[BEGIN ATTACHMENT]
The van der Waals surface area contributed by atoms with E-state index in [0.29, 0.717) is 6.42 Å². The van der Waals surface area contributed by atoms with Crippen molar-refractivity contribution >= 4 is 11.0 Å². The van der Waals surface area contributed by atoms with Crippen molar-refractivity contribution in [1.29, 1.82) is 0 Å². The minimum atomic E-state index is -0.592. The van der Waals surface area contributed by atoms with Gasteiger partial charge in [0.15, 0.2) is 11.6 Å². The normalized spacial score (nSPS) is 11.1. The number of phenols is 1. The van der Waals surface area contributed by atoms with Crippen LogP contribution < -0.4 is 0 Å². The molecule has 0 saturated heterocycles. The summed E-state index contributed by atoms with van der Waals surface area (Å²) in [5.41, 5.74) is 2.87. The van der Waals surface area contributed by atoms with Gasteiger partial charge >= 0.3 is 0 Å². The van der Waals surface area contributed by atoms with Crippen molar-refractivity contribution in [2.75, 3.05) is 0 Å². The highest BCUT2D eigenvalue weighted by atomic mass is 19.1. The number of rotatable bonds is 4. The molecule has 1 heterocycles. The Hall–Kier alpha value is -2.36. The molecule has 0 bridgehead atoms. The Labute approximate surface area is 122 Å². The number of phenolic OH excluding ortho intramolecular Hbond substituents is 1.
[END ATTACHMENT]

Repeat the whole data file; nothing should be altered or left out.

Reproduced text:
The van der Waals surface area contributed by atoms with E-state index in [0.29, 0.717) is 6.42 Å². The van der Waals surface area contributed by atoms with Crippen molar-refractivity contribution >= 4 is 11.0 Å². The van der Waals surface area contributed by atoms with Crippen molar-refractivity contribution in [1.29, 1.82) is 0 Å². The minimum atomic E-state index is -0.592. The van der Waals surface area contributed by atoms with Gasteiger partial charge in [0.15, 0.2) is 11.6 Å². The normalized spacial score (nSPS) is 11.1. The number of phenols is 1. The van der Waals surface area contributed by atoms with Crippen LogP contribution < -0.4 is 0 Å². The molecule has 0 saturated heterocycles. The summed E-state index contributed by atoms with van der Waals surface area (Å²) in [5.41, 5.74) is 2.87. The van der Waals surface area contributed by atoms with Gasteiger partial charge >= 0.3 is 0 Å². The van der Waals surface area contributed by atoms with Crippen molar-refractivity contribution in [2.75, 3.05) is 0 Å². The highest BCUT2D eigenvalue weighted by atomic mass is 19.1. The number of rotatable bonds is 4. The molecule has 1 heterocycles. The Hall–Kier alpha value is -2.36. The molecule has 0 bridgehead atoms. The Labute approximate surface area is 122 Å². The number of phenolic OH excluding ortho intramolecular Hbond substituents is 1.